Speaking to the Financial Times, Taiwan's President said that defining the scope of Taiwan’s sovereignty and territory was “extremely serious, complicated and sensitive, but also extremely important”.
Chen Shui-bian, Taiwan’s president, has suggested his country could “freeze” its current constitution and adopt a new one, a move likely to re-ignite tensions with China.
Speaking to the Financial Times, Mr Chen said that defining the scope of Taiwan’s sovereignty and territory was “extremely serious, complicated and sensitive, but also extremely important”.
The remarks indicate that Mr Chen intends to challenge Beijing further before he steps down in May 2008.
China retains a threat of war against the self-ruled island in case it formalises its de-facto independence. Past moves by Taiwan to amend its constitution – in place since 1947 – have provoked stern warnings from Beijing.
Altering Taiwan’s constitution would be difficult since any change would require a three-fourths majority in the opposition-dominated parliament. A change would also require approval by at least 50 per cent of the electorate in a referendum.
However, Mr Chen pledged to put constitutional change at the centre of the agenda for his remaining time in office. “I must pursue three big movements [including pushing for] a new constitution which truly fits Taiwan,” he said.
Mr Chen’s comments indicate he could adopt a more audacious course in strengthening Taiwan’s separation from China before he steps down, an approach which would unsettle cross-Strait relations after more than two years of relative quiet.
Mr Chen triggered warnings from China and the US in late 2003 and again in early 2004 when he first proposed a new constitution and pushed for Taiwan’s first island-wide referendum.
His remarks appear designed to regain support among Taiwanese nationalist voters, a group his ruling party badly needs to win over before a series of forthcoming elections.
Taiwan’s current “Republic of China” constitution refers to the country’s territory only as “existing national boundaries” rather than spelling out precisely what comprises the national territory. However, since it was written in China after the second world war for all of China, it is widely understood to refer to the then Chinese territory, which stretched as far as Mongolia.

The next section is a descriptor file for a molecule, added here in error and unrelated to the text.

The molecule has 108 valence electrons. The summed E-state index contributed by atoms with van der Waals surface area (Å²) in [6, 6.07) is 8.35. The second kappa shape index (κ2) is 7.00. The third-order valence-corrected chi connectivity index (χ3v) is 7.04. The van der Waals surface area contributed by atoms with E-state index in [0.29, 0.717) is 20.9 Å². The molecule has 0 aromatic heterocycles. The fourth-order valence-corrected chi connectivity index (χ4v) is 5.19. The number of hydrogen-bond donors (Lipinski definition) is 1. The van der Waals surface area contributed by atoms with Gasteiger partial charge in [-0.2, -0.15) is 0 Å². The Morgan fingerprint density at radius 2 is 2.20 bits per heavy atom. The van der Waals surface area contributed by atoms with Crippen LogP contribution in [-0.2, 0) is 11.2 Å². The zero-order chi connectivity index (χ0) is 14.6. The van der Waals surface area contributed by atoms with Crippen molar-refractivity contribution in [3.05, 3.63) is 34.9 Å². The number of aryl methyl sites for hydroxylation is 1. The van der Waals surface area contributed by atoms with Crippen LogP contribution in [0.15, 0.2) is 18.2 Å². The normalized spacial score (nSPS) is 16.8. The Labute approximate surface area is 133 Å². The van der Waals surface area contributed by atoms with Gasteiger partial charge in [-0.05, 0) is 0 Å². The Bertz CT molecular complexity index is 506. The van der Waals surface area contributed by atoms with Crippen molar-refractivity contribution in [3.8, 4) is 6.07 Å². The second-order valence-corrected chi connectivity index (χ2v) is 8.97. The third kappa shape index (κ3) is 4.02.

Mr Chen said Taiwan should discuss the idea of a “Second Republic” – a concept raised by one of his former pro-independence advisers – to free the country of what he called an “absurd and unrealistic” definition of sovereignty, without openly provoking China.
“[Under this concept] the current constitution would be frozen, and a new Taiwan constitution would be written,” he said. “Freezing the [Republic of China] constitution also means keeping some kind of a link to the [old] ROC constitution and not cutting it off completely.”
The preamble to a new constitution could address the territory of Taiwan, but the relevant sections of the old constitution defining the territory would not be touched, thus avoiding a change to the status quo, Mr Chen said.
The ideas discussed by Mr Chen represent ways technically to honour his previous commitments not to declare Taiwanese independence.
But the president made clear that he feels no more than formally bound by these commitments: “We are not breaking these commitments. But Taiwan still wants to continue to walk down our own path of democracy, of freedom, of human rights, and of peace.”